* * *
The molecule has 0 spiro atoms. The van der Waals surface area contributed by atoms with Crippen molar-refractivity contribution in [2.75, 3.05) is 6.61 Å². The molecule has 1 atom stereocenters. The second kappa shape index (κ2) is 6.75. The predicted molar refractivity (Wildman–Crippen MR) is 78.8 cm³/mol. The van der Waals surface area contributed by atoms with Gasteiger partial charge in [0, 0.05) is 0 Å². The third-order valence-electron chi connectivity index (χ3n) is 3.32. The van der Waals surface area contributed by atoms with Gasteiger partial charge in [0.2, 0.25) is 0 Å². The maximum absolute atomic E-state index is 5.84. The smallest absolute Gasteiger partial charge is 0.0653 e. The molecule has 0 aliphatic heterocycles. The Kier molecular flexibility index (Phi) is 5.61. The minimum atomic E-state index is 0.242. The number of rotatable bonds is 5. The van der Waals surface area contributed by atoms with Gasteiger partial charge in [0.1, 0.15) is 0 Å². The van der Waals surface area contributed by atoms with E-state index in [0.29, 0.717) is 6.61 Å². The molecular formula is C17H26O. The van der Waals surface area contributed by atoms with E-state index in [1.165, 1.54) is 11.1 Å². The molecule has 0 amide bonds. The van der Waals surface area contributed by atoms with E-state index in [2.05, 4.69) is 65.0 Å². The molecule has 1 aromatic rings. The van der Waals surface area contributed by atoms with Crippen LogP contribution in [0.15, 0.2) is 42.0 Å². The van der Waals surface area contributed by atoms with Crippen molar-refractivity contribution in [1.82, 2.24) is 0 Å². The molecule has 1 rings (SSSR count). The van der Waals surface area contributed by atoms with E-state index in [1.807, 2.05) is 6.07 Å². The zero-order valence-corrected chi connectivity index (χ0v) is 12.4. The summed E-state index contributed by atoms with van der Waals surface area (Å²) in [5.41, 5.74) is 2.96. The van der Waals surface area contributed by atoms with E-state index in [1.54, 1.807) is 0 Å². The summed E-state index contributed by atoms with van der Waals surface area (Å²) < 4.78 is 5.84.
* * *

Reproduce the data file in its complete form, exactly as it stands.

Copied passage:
The molecule has 0 spiro atoms. The van der Waals surface area contributed by atoms with Crippen molar-refractivity contribution in [2.75, 3.05) is 6.61 Å². The molecule has 1 atom stereocenters. The second kappa shape index (κ2) is 6.75. The predicted molar refractivity (Wildman–Crippen MR) is 78.8 cm³/mol. The van der Waals surface area contributed by atoms with Gasteiger partial charge in [0, 0.05) is 0 Å². The third-order valence-electron chi connectivity index (χ3n) is 3.32. The van der Waals surface area contributed by atoms with Gasteiger partial charge in [0.2, 0.25) is 0 Å². The maximum absolute atomic E-state index is 5.84. The smallest absolute Gasteiger partial charge is 0.0653 e. The molecule has 0 aliphatic heterocycles. The Kier molecular flexibility index (Phi) is 5.61. The minimum atomic E-state index is 0.242. The number of rotatable bonds is 5. The van der Waals surface area contributed by atoms with Gasteiger partial charge in [0.1, 0.15) is 0 Å². The van der Waals surface area contributed by atoms with E-state index in [0.29, 0.717) is 6.61 Å². The molecular formula is C17H26O. The van der Waals surface area contributed by atoms with E-state index in [1.165, 1.54) is 11.1 Å². The molecule has 0 amide bonds. The van der Waals surface area contributed by atoms with E-state index in [2.05, 4.69) is 65.0 Å². The molecule has 1 aromatic rings. The van der Waals surface area contributed by atoms with Crippen LogP contribution in [0.15, 0.2) is 42.0 Å². The van der Waals surface area contributed by atoms with Crippen molar-refractivity contribution in [1.82, 2.24) is 0 Å². The molecule has 1 rings (SSSR count). The van der Waals surface area contributed by atoms with E-state index in [1.807, 2.05) is 6.07 Å². The zero-order valence-corrected chi connectivity index (χ0v) is 12.4. The summed E-state index contributed by atoms with van der Waals surface area (Å²) in [5.41, 5.74) is 2.96. The van der Waals surface area contributed by atoms with E-state index in [1.54, 1.807) is 0 Å². The summed E-state index contributed by atoms with van der Waals surface area (Å²) < 4.78 is 5.84.